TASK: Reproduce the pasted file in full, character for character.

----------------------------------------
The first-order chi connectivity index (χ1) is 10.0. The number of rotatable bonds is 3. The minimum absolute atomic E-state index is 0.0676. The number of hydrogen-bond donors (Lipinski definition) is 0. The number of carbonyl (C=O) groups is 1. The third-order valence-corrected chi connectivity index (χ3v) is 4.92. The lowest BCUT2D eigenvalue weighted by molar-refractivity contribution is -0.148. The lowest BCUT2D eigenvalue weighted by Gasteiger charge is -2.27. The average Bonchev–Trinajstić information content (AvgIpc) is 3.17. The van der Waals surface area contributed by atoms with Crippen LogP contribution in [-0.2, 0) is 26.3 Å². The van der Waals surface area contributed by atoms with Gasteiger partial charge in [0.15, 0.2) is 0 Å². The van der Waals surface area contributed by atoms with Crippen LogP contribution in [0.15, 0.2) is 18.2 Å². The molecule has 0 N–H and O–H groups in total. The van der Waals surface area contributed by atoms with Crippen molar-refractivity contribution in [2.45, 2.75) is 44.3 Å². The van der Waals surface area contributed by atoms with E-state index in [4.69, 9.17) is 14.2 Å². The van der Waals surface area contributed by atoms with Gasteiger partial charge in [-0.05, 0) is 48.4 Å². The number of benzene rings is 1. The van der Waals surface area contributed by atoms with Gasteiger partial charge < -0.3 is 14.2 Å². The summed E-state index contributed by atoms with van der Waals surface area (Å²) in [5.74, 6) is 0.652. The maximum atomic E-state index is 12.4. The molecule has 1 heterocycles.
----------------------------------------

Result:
The first-order chi connectivity index (χ1) is 10.0. The number of rotatable bonds is 3. The minimum absolute atomic E-state index is 0.0676. The number of hydrogen-bond donors (Lipinski definition) is 0. The number of carbonyl (C=O) groups is 1. The third-order valence-corrected chi connectivity index (χ3v) is 4.92. The lowest BCUT2D eigenvalue weighted by molar-refractivity contribution is -0.148. The lowest BCUT2D eigenvalue weighted by Gasteiger charge is -2.27. The average Bonchev–Trinajstić information content (AvgIpc) is 3.17. The van der Waals surface area contributed by atoms with Crippen LogP contribution in [-0.2, 0) is 26.3 Å². The van der Waals surface area contributed by atoms with Gasteiger partial charge in [0.15, 0.2) is 0 Å². The van der Waals surface area contributed by atoms with Crippen LogP contribution in [0.15, 0.2) is 18.2 Å². The molecule has 0 N–H and O–H groups in total. The van der Waals surface area contributed by atoms with Crippen molar-refractivity contribution in [2.45, 2.75) is 44.3 Å². The van der Waals surface area contributed by atoms with E-state index in [4.69, 9.17) is 14.2 Å². The van der Waals surface area contributed by atoms with Gasteiger partial charge in [-0.05, 0) is 48.4 Å². The number of benzene rings is 1. The van der Waals surface area contributed by atoms with Gasteiger partial charge < -0.3 is 14.2 Å². The summed E-state index contributed by atoms with van der Waals surface area (Å²) in [5.74, 6) is 0.652. The maximum atomic E-state index is 12.4. The molecule has 1 heterocycles.